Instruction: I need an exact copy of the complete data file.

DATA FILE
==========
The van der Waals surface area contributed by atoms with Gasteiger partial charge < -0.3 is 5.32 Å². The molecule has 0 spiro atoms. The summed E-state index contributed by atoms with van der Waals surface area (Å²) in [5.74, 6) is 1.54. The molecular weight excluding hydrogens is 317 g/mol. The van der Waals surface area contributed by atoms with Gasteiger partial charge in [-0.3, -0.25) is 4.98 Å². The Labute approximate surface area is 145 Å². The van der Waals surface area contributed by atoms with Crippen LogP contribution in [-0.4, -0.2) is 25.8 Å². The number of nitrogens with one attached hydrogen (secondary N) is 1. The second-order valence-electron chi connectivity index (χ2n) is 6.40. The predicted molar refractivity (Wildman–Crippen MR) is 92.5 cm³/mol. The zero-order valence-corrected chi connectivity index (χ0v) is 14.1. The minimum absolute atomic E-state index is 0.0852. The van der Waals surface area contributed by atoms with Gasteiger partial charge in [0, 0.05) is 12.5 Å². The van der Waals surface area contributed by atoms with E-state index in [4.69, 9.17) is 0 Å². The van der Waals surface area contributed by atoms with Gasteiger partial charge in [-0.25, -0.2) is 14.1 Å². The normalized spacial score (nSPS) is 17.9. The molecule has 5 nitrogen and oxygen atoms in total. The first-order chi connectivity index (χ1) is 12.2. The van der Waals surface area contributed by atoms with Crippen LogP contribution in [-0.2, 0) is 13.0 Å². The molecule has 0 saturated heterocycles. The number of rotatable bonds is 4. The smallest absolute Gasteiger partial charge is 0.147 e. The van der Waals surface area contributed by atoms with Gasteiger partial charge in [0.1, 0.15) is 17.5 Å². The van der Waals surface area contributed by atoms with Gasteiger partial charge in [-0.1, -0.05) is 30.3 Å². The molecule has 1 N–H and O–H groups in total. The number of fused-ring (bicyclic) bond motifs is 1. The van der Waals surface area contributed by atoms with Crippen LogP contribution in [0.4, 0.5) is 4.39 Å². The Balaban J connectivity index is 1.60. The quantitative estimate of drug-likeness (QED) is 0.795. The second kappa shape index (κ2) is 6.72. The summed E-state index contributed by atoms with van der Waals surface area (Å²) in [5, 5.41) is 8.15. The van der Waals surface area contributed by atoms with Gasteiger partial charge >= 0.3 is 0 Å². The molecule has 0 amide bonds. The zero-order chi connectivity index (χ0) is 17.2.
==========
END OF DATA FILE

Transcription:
The van der Waals surface area contributed by atoms with Gasteiger partial charge < -0.3 is 5.32 Å². The molecule has 0 spiro atoms. The summed E-state index contributed by atoms with van der Waals surface area (Å²) in [5.74, 6) is 1.54. The molecular weight excluding hydrogens is 317 g/mol. The van der Waals surface area contributed by atoms with Gasteiger partial charge in [-0.3, -0.25) is 4.98 Å². The Labute approximate surface area is 145 Å². The van der Waals surface area contributed by atoms with Crippen LogP contribution in [-0.4, -0.2) is 25.8 Å². The number of nitrogens with one attached hydrogen (secondary N) is 1. The second-order valence-electron chi connectivity index (χ2n) is 6.40. The predicted molar refractivity (Wildman–Crippen MR) is 92.5 cm³/mol. The zero-order valence-corrected chi connectivity index (χ0v) is 14.1. The minimum absolute atomic E-state index is 0.0852. The van der Waals surface area contributed by atoms with Gasteiger partial charge in [0, 0.05) is 12.5 Å². The van der Waals surface area contributed by atoms with E-state index in [4.69, 9.17) is 0 Å². The van der Waals surface area contributed by atoms with Gasteiger partial charge in [-0.25, -0.2) is 14.1 Å². The normalized spacial score (nSPS) is 17.9. The molecule has 5 nitrogen and oxygen atoms in total. The first-order chi connectivity index (χ1) is 12.2. The van der Waals surface area contributed by atoms with Crippen LogP contribution in [-0.2, 0) is 13.0 Å². The molecule has 0 saturated heterocycles. The number of rotatable bonds is 4. The smallest absolute Gasteiger partial charge is 0.147 e. The van der Waals surface area contributed by atoms with Gasteiger partial charge in [0.1, 0.15) is 17.5 Å². The van der Waals surface area contributed by atoms with Gasteiger partial charge in [-0.1, -0.05) is 30.3 Å². The molecule has 1 N–H and O–H groups in total. The number of fused-ring (bicyclic) bond motifs is 1. The van der Waals surface area contributed by atoms with Crippen LogP contribution in [0.4, 0.5) is 4.39 Å². The Balaban J connectivity index is 1.60. The quantitative estimate of drug-likeness (QED) is 0.795. The second kappa shape index (κ2) is 6.72. The summed E-state index contributed by atoms with van der Waals surface area (Å²) in [5, 5.41) is 8.15. The van der Waals surface area contributed by atoms with Gasteiger partial charge >= 0.3 is 0 Å². The molecule has 0 amide bonds. The zero-order chi connectivity index (χ0) is 17.2.